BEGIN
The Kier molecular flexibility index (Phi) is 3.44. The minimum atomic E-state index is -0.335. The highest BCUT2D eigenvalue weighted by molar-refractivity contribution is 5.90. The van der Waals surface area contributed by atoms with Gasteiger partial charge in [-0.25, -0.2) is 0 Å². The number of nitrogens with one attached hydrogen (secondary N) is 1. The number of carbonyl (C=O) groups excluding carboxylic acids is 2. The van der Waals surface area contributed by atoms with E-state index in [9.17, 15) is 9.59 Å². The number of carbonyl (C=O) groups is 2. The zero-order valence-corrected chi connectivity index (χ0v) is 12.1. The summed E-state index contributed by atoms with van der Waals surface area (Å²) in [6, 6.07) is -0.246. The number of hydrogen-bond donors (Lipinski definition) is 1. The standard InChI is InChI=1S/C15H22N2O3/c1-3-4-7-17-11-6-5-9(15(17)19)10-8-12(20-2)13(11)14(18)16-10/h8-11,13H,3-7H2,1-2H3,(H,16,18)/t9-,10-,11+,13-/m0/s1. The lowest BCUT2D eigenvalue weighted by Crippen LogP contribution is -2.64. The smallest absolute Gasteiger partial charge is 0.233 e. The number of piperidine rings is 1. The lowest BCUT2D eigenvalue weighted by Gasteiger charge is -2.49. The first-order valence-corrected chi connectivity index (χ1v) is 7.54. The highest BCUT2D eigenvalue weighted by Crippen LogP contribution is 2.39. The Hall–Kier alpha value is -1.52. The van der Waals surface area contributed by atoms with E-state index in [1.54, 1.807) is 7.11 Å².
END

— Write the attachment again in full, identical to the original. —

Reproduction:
The Kier molecular flexibility index (Phi) is 3.44. The minimum atomic E-state index is -0.335. The highest BCUT2D eigenvalue weighted by molar-refractivity contribution is 5.90. The van der Waals surface area contributed by atoms with Gasteiger partial charge in [-0.25, -0.2) is 0 Å². The number of nitrogens with one attached hydrogen (secondary N) is 1. The number of carbonyl (C=O) groups excluding carboxylic acids is 2. The van der Waals surface area contributed by atoms with E-state index in [9.17, 15) is 9.59 Å². The number of carbonyl (C=O) groups is 2. The zero-order valence-corrected chi connectivity index (χ0v) is 12.1. The summed E-state index contributed by atoms with van der Waals surface area (Å²) in [6, 6.07) is -0.246. The number of hydrogen-bond donors (Lipinski definition) is 1. The standard InChI is InChI=1S/C15H22N2O3/c1-3-4-7-17-11-6-5-9(15(17)19)10-8-12(20-2)13(11)14(18)16-10/h8-11,13H,3-7H2,1-2H3,(H,16,18)/t9-,10-,11+,13-/m0/s1. The lowest BCUT2D eigenvalue weighted by Crippen LogP contribution is -2.64. The smallest absolute Gasteiger partial charge is 0.233 e. The number of piperidine rings is 1. The lowest BCUT2D eigenvalue weighted by Gasteiger charge is -2.49. The first-order valence-corrected chi connectivity index (χ1v) is 7.54. The highest BCUT2D eigenvalue weighted by Crippen LogP contribution is 2.39. The Hall–Kier alpha value is -1.52. The van der Waals surface area contributed by atoms with E-state index in [1.54, 1.807) is 7.11 Å².